Once you have implemented Workday in your organisation, an Application Management Service (AMS) partner can play an essential role in your Workday support structure.
At their best, AMS providers can help you maintain and update Workday, keep on top of any updates, ﬁx bugs and address many other issues. However, in our experience, they can also be an expensive long-term commitment providing a reactive, ticket-based service with limited added value.
In this blog, we suggest three ways to get the best out of your AMS provider.
1) Be an expert client
While you might expect a good Application Management Service provider (AMS) to advise your team, having an in-house expert will improve the eﬀectiveness of the relationship. Your expert should know enough about your business and Workday’s functionality to clearly explain your requirements in a language that AMS will understand, and with your best interests at heart. Brieﬁngs and meetings become more focused and productive, and misunderstandings can be avoided.
An additional beneﬁt of developing in-house expertise is that you will have the capability to run tests on bug ﬁxes and new functionality. Regression testing is essential to Workday’s smooth operation but sometimes falls outside of an AMS’s remit.
Whether you choose to hire, train or contract in this Workday expertise, your internal experts will need adequate security permissions in Workday to do their job. This comes with some risks, and you will need a robust control process to ensure any changes are conﬁgured, tested, and signed oﬀ before moving into production. Your AMS can usefully act as a second pair of eyes for this process.
2) Remember, you are the client
Some AMS organisations prefer to maintain a reactive, transactional relationship with their clients, focused on closing support tickets quickly and eﬃciently. We have noticed clients often feel reticent to challenge their AMS partners on this.
While there is value in this kind of responsiveness, you have a right to ask for more proactive ways of working that better suit your needs. Ticketing systems may work well for the AMS, but you will often gain greater beneﬁt from having a phone conversation with the agent to discuss an issue and learn from their experience.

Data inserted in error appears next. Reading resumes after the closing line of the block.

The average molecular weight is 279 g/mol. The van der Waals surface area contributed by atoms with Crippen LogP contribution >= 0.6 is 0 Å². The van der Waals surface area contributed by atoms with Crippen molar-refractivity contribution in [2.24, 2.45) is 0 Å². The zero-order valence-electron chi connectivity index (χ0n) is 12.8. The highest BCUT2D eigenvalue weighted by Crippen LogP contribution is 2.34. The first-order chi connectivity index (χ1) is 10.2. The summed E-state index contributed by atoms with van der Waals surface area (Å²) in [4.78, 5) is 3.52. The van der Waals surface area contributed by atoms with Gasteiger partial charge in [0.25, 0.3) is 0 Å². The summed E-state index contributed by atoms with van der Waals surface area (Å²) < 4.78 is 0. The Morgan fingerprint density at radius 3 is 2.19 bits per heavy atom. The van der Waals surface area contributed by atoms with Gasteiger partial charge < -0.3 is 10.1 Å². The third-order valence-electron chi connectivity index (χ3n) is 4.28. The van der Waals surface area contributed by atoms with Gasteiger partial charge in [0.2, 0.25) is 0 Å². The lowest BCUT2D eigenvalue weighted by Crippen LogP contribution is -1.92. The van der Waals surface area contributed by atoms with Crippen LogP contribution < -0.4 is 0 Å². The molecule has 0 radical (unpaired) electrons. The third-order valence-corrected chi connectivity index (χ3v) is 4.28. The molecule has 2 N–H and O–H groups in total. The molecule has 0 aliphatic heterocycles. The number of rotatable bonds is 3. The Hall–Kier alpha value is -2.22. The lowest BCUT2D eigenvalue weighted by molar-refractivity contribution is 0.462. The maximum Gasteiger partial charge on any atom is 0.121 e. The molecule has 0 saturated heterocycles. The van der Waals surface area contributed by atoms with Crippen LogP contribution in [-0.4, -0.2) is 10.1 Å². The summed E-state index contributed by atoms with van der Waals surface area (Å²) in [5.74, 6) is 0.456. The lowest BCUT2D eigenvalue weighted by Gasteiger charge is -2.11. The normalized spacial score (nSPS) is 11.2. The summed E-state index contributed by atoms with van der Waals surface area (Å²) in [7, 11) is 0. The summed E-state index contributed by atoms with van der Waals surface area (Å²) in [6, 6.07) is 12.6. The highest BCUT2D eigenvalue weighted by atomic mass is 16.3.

3) Knowledge transfer is essential
The exchange of knowledge and expertise is critical if you are to get the most out of your AMS, and this needs to happen at two crucial stages.
Clients often use a systems integrator to implement Workday and a separate AMS provider to manage support, maintenance, and upgrades post-go-live.
However, the deep understanding of the business and Workday conﬁguration developed during implementation can be lost in the transfer of responsibilities. This can have a detrimental knock-on effect on the support and guidance that AMS provides to your teams, including internal helpdesk staﬀ, and future developments of the system.
Therefore, it is essential to ensure a detailed handover between the systems integrator and the AMS, even if they are two departments within the same organisation.
Few handovers are comprehensive enough in our experience, meaning that a new consultant with limited knowledge of your conﬁguration is assigned to your account. As a result, solutions can be short-sighted and fail to spot dependencies and downstream impacts within Workday and other integrated applications.
AMS organisations focus on maintaining your system, and ﬁxing issues are, in many ways, admirable. But it does mean that training and mentoring take a back seat. And let’s be honest, they have a vested interest in ensuring you remain dependent on their services.
As part of your accord with your AMS partner, make sure you get an agreement that they will transfer Workday expertise to your team by mentoring helpdesk staﬀ and discussing how they have tackled issues.
How far you wish to pursue this knowledge transfer depends largely on your appetite for self-suﬃciency.
Some clients are happy to keep paying the Application Management Service provider fees and eﬀectively outsource this Workday support element. Others recognise that they can ﬁnd signiﬁcant cost savings by bringing the function in-house and reducing their reliance on an external partner.
Where you sit on this spectrum will determine how hard you push your AMS for knowledge transfer. As a minimum, we recommend regular meetings with your AMS to review their performance and discuss emerging issues and insights. A standard quarterly meeting is not enough.
While we appreciate the vital role AMS providers play in Workday Optimisation, we believe it is essential that clients recognise they are in the driving seat. It is a mistake to become overdependent on a partner, and part of the deal should include the development of your staﬀ to the level you want.
Professional AMS providers will recognise this as a reasonable request and work with you to make sure it happens.
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